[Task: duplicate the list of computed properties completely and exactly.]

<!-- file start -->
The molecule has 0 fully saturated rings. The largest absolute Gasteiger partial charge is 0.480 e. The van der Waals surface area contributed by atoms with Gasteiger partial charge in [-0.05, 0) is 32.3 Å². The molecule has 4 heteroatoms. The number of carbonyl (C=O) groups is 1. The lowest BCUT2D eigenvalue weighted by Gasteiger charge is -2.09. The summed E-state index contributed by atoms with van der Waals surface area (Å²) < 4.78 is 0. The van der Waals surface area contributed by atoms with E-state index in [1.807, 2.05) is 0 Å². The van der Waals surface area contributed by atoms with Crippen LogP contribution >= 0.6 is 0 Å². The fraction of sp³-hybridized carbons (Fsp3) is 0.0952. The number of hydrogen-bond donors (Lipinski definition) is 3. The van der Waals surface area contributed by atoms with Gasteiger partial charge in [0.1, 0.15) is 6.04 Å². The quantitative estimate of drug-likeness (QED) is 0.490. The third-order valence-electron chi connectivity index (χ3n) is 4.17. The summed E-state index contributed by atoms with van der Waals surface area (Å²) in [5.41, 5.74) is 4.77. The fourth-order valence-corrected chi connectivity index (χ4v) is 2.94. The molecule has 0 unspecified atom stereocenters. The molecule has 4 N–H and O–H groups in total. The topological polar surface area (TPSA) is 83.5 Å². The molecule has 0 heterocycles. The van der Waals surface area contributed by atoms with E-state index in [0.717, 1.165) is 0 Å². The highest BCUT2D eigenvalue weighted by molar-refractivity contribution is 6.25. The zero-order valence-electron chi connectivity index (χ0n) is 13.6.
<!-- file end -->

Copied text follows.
The molecule has 0 fully saturated rings. The largest absolute Gasteiger partial charge is 0.480 e. The van der Waals surface area contributed by atoms with Gasteiger partial charge in [-0.05, 0) is 32.3 Å². The molecule has 4 heteroatoms. The number of carbonyl (C=O) groups is 1. The lowest BCUT2D eigenvalue weighted by Gasteiger charge is -2.09. The summed E-state index contributed by atoms with van der Waals surface area (Å²) < 4.78 is 0. The van der Waals surface area contributed by atoms with E-state index in [1.807, 2.05) is 0 Å². The van der Waals surface area contributed by atoms with Crippen LogP contribution >= 0.6 is 0 Å². The fraction of sp³-hybridized carbons (Fsp3) is 0.0952. The number of hydrogen-bond donors (Lipinski definition) is 3. The van der Waals surface area contributed by atoms with Gasteiger partial charge in [0.1, 0.15) is 6.04 Å². The quantitative estimate of drug-likeness (QED) is 0.490. The third-order valence-electron chi connectivity index (χ3n) is 4.17. The summed E-state index contributed by atoms with van der Waals surface area (Å²) in [5.41, 5.74) is 4.77. The fourth-order valence-corrected chi connectivity index (χ4v) is 2.94. The molecule has 0 unspecified atom stereocenters. The molecule has 4 N–H and O–H groups in total. The topological polar surface area (TPSA) is 83.5 Å². The molecule has 0 heterocycles. The van der Waals surface area contributed by atoms with E-state index in [0.717, 1.165) is 0 Å². The highest BCUT2D eigenvalue weighted by molar-refractivity contribution is 6.25. The zero-order valence-electron chi connectivity index (χ0n) is 13.6.